# Deriving the Exponential Capacitor Decay equation

If you’ve studied capacitors, you’ll have (very probably) come across the decay equation:
$Q = Q_0 e^\frac{-t}{RC}$ where $R$ is resistance, $C$ is capacitance, $Q$ is the charge on the capacitor at time $t$ and $Q_0$ is the initial charge.

#### Where does this come from?

Firstly from the basics of circuits, we know that $V = IR$ (yes, I’m using the british convention with regards the symbol for voltage, I understand elsewhere $U$ is used instead).
$V = IR \Rightarrow I = \frac{V}{R}$

Now when we discharge a capacitor through a circuit, the e.m.f.s are supplied by the capacitor.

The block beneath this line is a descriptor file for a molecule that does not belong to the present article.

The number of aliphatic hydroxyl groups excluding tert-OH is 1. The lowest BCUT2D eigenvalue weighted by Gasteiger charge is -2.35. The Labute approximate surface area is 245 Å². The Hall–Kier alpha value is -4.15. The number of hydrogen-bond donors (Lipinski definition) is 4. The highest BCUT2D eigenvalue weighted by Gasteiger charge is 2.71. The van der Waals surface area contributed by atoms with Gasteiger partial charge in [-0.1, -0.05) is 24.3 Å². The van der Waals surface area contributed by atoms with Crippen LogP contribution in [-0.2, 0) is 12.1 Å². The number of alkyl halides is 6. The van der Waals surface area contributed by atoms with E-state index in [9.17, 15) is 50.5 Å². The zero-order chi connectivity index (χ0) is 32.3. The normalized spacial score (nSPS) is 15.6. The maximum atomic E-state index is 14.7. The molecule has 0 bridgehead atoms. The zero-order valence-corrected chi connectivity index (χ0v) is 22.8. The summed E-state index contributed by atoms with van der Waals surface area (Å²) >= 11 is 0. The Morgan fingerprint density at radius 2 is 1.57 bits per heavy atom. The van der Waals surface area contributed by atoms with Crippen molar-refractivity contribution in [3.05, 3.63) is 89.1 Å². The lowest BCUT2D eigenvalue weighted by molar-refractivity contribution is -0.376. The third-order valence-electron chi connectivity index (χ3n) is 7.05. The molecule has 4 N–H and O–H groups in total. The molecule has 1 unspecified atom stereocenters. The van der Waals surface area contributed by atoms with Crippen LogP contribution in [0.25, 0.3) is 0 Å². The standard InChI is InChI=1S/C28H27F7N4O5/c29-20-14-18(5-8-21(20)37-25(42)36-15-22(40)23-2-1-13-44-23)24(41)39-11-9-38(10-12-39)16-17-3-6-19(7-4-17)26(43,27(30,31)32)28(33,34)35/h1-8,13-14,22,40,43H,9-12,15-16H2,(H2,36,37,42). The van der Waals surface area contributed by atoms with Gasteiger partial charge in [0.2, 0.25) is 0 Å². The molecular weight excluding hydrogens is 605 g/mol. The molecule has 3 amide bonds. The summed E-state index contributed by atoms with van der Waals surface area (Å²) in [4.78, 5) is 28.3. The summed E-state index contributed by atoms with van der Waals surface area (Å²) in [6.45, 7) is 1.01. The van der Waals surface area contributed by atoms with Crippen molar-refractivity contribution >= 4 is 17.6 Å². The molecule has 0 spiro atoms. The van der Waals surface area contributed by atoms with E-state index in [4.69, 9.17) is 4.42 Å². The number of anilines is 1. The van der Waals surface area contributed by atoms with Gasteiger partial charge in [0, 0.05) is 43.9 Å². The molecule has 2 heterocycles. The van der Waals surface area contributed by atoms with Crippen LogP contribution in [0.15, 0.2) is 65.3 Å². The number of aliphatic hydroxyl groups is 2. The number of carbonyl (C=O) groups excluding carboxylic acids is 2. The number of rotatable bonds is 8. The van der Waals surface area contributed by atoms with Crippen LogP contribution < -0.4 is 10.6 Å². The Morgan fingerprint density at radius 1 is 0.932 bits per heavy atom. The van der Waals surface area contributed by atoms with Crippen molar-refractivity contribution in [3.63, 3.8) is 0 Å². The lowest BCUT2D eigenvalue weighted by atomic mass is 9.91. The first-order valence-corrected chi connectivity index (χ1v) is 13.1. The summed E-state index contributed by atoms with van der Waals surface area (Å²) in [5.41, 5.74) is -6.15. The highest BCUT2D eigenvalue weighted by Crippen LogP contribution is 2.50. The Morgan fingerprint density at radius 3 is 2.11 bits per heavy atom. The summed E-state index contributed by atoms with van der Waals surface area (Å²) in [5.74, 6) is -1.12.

$Q = CV \Rightarrow V = \frac{Q}{C}$

Now substitutiting for V in the above equation gives
$I = \frac{V}{R} \Rightarrow I = \frac{\frac{Q}{C}}{R} = \frac{Q}{RC}$

So we now have an equation for the current in the circuit, but wait, where does this current come from? It’s the capacitor discharging – this current is equal to the rate of discharge of the capacitor, so:
$-I = \frac{{\mathrm d}Q}{{\mathrm d}t}$
So substituting the above expression for I
$-\frac{Q}{RC} = \frac{{\mathrm d}Q}{{\mathrm d}t}$

Ooh look, a differential equation.
Seperate the variables giving:
$\int -\frac{1}{RC} \, {\mathrm d}t = \int \frac{1}{Q} \, {\mathrm d}Q$
$\Rightarrow \frac{-t}{RC} = ln(Q) + ln(k)$ where k is some constant.
$\Rightarrow e^\frac{-t}{RC} = kQ$
$\Rightarrow Q = \frac{1}{k}e^\frac{-t}{RC}$

If we define the initial charge to be $Q_0$ – the charge when t = 0
$\mathrm{ let } t = 0 \Rightarrow Q_0 = \frac{1}{k}$
so we now can replace $\frac{1}{k}$ giving:

$Q = Q_0 e^\frac{-t}{RC}$

MY WORK HERE IS DONE

:D